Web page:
High court rejects challenge to ministerial zoning order

High court rejects challenge to ministerial zoning order
The judge said the evidence did not support the convention that the minister relied on erroneous information in making his decision. File Picture.

The high court has rejected a challenge to a direction from the Minister for Housing, Planning and Local Government reversing a councillors’ rezoning decision in a local plan in Kildare.

McCarthy Meats, of Clane, Co Kildare, had sought the quashing of the minister's August 18, 2016, direction that Kildare County Council reverse a councillors’ March 2016 decision to rezone 30 acres the company owns at Bodenstown, Sallins, for housing.

They also rezoned another 40 acres there for open space amenity and educational purposes.

The minister argued the location of the housing in the councillors' decision was peripheral and breached the "core strategy" of the local plan.

The directive was issued under Section 31 of the Planning and Development Act 2000 which gives the minister power to order change if a plan fails to set out an overall strategy for proper planning and sustainable development.

McCarthy Meats claimed the minister was wrong in law and in fact in making the decision. It said the lands are not peripheral and are beside existing housing.

The minster opposed the meat firm's judicial review proceedings. 

Highcourt calls the characterisation of Minister "wholly unfair"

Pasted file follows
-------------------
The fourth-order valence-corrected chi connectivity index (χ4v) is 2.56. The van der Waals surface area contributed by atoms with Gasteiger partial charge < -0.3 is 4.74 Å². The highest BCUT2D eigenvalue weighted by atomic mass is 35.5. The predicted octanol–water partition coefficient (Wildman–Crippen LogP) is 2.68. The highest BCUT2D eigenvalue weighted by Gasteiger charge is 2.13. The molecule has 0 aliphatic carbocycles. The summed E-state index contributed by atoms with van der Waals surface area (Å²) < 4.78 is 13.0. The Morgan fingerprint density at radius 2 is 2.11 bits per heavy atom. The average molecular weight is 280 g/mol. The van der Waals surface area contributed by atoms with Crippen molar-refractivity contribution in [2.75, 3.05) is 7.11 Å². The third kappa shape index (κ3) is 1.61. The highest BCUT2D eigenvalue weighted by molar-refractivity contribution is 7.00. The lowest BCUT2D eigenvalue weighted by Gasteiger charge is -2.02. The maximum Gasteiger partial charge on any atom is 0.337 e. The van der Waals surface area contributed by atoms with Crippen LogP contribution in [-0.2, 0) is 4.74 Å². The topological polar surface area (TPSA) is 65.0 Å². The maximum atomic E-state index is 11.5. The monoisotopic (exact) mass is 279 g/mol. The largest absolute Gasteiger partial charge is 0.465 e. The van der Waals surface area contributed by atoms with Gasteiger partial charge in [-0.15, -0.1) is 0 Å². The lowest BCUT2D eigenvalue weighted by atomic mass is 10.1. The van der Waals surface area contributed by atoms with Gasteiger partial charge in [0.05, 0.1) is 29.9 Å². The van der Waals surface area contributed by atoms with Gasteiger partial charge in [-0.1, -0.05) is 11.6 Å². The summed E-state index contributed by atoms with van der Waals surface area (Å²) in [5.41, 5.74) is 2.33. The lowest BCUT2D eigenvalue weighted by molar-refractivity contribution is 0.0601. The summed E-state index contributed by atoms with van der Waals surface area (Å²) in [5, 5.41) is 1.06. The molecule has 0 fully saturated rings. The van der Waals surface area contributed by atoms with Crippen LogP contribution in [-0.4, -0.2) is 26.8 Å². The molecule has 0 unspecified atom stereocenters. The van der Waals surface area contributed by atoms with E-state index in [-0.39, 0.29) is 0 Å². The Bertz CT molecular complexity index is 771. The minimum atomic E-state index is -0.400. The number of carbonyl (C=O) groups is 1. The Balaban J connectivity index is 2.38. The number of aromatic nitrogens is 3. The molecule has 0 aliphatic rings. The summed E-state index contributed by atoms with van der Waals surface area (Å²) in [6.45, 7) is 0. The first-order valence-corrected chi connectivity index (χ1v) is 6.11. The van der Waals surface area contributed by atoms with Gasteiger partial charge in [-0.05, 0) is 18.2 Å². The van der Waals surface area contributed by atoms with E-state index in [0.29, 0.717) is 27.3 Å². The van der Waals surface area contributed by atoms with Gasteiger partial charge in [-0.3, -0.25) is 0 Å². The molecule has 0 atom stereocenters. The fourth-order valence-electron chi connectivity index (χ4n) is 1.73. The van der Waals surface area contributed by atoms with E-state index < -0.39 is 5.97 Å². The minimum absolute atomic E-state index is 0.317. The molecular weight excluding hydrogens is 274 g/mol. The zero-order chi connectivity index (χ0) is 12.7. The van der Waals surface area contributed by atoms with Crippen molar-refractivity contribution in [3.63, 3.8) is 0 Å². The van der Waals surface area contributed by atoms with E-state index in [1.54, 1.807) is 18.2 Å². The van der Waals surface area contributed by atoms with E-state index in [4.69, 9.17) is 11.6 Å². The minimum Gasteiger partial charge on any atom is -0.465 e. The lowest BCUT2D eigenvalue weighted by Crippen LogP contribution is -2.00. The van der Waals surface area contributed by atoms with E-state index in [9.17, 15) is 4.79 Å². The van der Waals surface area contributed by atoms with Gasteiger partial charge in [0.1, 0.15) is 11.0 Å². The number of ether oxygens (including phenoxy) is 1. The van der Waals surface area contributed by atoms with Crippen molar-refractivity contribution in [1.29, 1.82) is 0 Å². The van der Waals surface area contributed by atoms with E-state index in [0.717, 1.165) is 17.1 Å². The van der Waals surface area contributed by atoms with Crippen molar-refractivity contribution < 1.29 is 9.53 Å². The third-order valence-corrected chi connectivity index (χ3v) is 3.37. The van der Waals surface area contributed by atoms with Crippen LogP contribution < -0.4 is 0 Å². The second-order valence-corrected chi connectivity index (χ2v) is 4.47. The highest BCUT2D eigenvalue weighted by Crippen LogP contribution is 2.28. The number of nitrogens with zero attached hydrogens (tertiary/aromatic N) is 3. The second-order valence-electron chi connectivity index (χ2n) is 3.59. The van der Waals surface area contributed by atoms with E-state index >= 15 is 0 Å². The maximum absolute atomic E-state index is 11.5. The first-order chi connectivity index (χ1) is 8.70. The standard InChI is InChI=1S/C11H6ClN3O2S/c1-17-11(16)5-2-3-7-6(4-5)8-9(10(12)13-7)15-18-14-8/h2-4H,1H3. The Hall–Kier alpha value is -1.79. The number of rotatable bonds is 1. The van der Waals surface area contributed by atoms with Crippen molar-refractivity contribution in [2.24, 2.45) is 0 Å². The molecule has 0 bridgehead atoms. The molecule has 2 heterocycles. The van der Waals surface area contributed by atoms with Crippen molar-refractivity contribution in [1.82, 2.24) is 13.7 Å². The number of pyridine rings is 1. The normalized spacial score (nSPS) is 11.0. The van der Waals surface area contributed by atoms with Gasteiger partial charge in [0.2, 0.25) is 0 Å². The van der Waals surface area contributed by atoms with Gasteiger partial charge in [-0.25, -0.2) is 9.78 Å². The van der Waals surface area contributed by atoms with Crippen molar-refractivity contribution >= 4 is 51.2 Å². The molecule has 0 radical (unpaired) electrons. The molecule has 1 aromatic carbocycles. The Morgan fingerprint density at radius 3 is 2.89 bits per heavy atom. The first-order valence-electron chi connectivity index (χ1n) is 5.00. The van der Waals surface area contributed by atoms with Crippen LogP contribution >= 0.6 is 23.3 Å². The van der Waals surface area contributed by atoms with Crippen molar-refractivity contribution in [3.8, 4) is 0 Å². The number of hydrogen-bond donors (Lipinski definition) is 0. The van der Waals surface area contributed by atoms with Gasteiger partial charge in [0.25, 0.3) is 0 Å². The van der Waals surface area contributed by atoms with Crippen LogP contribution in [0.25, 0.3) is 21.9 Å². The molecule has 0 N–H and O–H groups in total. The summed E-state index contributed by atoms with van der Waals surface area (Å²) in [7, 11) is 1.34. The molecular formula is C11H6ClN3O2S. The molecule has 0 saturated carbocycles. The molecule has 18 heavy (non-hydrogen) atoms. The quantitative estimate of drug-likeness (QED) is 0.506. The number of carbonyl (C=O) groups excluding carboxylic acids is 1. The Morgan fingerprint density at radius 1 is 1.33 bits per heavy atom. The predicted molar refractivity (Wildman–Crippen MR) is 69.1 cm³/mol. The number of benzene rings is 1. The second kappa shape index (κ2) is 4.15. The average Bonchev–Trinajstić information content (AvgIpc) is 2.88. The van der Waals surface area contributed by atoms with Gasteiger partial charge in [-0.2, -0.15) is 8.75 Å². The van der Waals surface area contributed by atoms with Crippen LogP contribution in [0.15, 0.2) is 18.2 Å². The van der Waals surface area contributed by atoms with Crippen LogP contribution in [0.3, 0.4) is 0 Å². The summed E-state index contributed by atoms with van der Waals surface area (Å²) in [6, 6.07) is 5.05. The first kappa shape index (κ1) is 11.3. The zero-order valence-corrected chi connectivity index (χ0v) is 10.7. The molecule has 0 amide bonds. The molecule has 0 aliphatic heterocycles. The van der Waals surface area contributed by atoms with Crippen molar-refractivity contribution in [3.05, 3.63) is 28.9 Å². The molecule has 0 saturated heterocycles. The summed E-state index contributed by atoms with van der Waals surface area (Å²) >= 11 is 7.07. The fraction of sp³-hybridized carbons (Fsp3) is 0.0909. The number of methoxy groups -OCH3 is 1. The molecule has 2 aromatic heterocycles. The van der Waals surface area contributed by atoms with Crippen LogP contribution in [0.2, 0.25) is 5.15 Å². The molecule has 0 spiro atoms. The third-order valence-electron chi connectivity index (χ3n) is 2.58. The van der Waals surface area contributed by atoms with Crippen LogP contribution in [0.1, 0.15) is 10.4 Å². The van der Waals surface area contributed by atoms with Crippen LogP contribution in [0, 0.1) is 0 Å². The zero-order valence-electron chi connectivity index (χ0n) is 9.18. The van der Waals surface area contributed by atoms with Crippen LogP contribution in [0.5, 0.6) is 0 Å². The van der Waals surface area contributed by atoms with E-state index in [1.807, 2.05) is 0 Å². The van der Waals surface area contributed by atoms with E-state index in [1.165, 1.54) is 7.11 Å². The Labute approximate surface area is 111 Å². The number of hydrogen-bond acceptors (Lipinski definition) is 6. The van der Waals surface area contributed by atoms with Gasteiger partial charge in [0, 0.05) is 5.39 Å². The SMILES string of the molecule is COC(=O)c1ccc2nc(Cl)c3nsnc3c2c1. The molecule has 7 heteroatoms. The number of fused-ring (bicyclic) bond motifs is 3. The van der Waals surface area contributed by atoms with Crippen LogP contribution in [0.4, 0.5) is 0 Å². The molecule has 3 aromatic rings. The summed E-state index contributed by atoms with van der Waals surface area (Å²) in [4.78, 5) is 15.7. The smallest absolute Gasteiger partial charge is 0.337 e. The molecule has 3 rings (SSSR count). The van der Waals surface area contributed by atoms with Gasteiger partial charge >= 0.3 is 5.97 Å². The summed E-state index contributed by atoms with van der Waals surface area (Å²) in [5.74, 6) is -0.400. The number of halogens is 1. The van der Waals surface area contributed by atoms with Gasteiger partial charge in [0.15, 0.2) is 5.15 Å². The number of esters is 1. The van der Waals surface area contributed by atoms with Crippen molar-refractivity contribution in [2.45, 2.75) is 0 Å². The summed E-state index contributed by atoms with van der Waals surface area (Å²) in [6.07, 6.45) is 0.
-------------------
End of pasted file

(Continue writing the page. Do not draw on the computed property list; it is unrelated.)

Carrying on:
Mr Justice Mark Heslin, in a judgment published on Thursday, said an analysis of the evidence, in this case, did not support McCarthy's contention that the minister relied on any error when issuing his direction or that it was vitiated by error.

Having carefully considered the evidence, he was unable to hold that the minister was given erroneous information upon which he relied when issuing the direction as claimed by the meat firm.

The evidence did not support the claim the minister erred in law, he said. The reasons for the direction were clear, cogent and comprehensive.

He said McCarthy Meats, in its arguments, had painted a picture of the minister ignoring views of local Sallins people and of the councillors championing their views, the result being an unlawful direction it was claimed.

This characterisation was wholly unfair on the evidence and ignored the nature of a County Development Plan, which another judge described as containing a “solemn and common public contract”, he said.

The minister's decision in this case was, as was clear from the evidence, made in order to preserve the integrity of the plan in furtherance of the common good, he said.

Regardless of how sincerely held were the views of the elected members, it did not follow that the views of the local Sallins community represents what was in the common good, he said.

The common good is served by an adherence to statutory requirements, he said.

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